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amusement, we enter on more significant ground when we take into consideration the various passages in the early dramatists and other writers (collected together in Nares' Glossary), which show that tops were at one time owned by the parish or village.
" He's a coward and a coystril that will not drink to my niece, till his brains turn like a parish-top."—Shakespeare, Twelfth Nighty i. 3.
"A merry Greek, and cants in Latin comely,
Spins like the parish-top."
— Ben Jonson, New I tin, ii. 5.
" I'll hazard My life upon it, that a boy of twelve
Should scourge him hither like a parish-top, And make him dance before you."
—Beaumont and Fletcher, Thierry and Theod., ii. 1.
" And dances like a town top, and reels and hobbles."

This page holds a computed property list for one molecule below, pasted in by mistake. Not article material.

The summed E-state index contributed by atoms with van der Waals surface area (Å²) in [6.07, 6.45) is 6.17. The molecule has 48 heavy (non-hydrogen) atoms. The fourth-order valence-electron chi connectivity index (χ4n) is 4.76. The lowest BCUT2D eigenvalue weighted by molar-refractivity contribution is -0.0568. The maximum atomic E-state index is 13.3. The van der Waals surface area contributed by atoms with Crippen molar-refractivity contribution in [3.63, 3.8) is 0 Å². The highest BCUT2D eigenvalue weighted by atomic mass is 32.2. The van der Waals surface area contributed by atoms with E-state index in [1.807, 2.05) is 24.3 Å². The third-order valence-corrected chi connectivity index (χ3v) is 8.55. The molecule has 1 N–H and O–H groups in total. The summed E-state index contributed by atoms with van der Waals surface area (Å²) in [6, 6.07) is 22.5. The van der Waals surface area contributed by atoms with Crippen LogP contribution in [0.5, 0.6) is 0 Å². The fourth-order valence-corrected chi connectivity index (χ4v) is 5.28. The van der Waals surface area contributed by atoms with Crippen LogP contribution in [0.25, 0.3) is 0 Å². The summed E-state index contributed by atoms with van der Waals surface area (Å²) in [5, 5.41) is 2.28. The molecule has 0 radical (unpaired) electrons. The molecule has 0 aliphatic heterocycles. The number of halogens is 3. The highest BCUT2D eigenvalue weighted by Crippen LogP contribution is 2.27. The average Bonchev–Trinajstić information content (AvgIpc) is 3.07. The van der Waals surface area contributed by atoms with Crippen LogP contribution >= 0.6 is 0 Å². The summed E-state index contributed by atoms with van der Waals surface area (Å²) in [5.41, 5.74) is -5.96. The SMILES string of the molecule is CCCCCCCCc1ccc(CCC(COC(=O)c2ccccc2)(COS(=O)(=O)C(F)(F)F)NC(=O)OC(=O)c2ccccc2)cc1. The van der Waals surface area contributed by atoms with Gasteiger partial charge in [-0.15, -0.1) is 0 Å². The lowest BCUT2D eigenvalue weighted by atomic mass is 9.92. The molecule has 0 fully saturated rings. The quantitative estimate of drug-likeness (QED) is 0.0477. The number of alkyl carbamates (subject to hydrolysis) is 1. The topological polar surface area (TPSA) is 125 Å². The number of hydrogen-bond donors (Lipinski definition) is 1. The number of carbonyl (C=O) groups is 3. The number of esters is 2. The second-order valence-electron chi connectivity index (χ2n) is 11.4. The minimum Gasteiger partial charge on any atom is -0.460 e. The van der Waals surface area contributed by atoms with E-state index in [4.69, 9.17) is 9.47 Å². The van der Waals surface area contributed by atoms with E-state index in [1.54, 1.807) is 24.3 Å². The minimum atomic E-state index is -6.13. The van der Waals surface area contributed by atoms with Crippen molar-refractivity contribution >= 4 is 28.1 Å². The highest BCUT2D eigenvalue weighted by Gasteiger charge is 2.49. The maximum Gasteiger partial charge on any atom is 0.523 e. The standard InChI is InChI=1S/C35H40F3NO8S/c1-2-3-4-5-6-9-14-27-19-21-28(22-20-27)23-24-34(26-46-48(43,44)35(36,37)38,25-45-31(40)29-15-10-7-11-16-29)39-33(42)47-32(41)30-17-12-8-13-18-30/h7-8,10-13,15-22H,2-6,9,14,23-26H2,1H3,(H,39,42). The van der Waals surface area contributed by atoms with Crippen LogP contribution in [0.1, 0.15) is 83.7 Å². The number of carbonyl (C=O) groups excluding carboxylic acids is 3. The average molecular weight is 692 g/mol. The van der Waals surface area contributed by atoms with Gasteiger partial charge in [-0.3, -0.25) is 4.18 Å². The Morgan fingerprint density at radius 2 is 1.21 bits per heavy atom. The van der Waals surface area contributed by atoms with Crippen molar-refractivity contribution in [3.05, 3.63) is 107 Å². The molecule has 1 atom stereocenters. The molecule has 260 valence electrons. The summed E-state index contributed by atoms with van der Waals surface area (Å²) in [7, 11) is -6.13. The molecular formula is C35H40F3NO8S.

—Ibid., Night Walker, i. 1.
Every night I dream I am a town-top, and that I am whipt up and down with the scourge stick of love.—" Grim, the Collier of Croydon," ap. Dodsley, xi. 206.
In the Fifteen Comforts of Marriage, p. 143, we read: " Another tells 'em of a project he has to make town tops spin without an eel-skin, as if he bore malice to the schoolboys."
Poor Robin, in his Almanack for 1677, tells us, in the Fanatick's Chronology, it was then " 1804 years since the first invention of town-tops."
These passages seem to refer to a custom of keeping tops by a township or parish, and they are confirmed by Evelyn, who, speaking of the uses of willow wood, among other things made of it, mentions great " town-topps " (Sylva, xx. 29). The latest writers who give positive information on the subject are Black-stone, who, in his note on Shakespeare, asserts that to "sleep like a town top " was proverbial, and Hazlitt, who, in his collection of English Proverbs, has " like a parish-top." (See also Brand, ii. 448.)